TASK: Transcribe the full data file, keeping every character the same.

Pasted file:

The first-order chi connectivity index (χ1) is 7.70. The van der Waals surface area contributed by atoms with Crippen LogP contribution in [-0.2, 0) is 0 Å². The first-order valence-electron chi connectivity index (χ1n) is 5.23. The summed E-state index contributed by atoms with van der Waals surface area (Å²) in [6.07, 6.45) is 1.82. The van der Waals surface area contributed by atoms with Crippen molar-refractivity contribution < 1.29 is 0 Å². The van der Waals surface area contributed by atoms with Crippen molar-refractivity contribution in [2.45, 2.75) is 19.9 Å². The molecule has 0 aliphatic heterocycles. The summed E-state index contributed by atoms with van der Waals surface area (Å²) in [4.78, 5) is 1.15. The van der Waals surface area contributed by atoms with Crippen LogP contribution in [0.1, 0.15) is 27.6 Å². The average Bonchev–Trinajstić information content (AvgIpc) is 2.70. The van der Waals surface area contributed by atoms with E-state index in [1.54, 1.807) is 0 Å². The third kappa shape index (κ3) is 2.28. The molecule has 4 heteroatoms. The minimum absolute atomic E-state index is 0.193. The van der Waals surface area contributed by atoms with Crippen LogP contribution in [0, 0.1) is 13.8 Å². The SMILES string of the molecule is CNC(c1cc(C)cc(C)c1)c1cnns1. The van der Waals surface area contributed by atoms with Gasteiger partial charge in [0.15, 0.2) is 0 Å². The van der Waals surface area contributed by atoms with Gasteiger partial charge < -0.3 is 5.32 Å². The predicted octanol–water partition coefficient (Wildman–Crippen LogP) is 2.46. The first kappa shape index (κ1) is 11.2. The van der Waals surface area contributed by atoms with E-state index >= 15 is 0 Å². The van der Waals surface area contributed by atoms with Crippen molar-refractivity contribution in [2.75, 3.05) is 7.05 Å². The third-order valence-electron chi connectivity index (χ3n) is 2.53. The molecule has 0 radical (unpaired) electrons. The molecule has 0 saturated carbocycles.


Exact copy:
The first-order chi connectivity index (χ1) is 7.70. The van der Waals surface area contributed by atoms with Crippen LogP contribution in [-0.2, 0) is 0 Å². The first-order valence-electron chi connectivity index (χ1n) is 5.23. The summed E-state index contributed by atoms with van der Waals surface area (Å²) in [6.07, 6.45) is 1.82. The van der Waals surface area contributed by atoms with Crippen molar-refractivity contribution < 1.29 is 0 Å². The van der Waals surface area contributed by atoms with Crippen molar-refractivity contribution in [2.45, 2.75) is 19.9 Å². The molecule has 0 aliphatic heterocycles. The summed E-state index contributed by atoms with van der Waals surface area (Å²) in [4.78, 5) is 1.15. The van der Waals surface area contributed by atoms with Crippen LogP contribution in [0.1, 0.15) is 27.6 Å². The average Bonchev–Trinajstić information content (AvgIpc) is 2.70. The van der Waals surface area contributed by atoms with E-state index in [1.54, 1.807) is 0 Å². The third kappa shape index (κ3) is 2.28. The molecule has 4 heteroatoms. The minimum absolute atomic E-state index is 0.193. The van der Waals surface area contributed by atoms with Crippen LogP contribution in [0, 0.1) is 13.8 Å². The SMILES string of the molecule is CNC(c1cc(C)cc(C)c1)c1cnns1. The van der Waals surface area contributed by atoms with Gasteiger partial charge in [0.15, 0.2) is 0 Å². The van der Waals surface area contributed by atoms with Gasteiger partial charge < -0.3 is 5.32 Å². The predicted octanol–water partition coefficient (Wildman–Crippen LogP) is 2.46. The first kappa shape index (κ1) is 11.2. The van der Waals surface area contributed by atoms with E-state index >= 15 is 0 Å². The van der Waals surface area contributed by atoms with Crippen molar-refractivity contribution in [2.75, 3.05) is 7.05 Å². The third-order valence-electron chi connectivity index (χ3n) is 2.53. The molecule has 0 radical (unpaired) electrons. The molecule has 0 saturated carbocycles.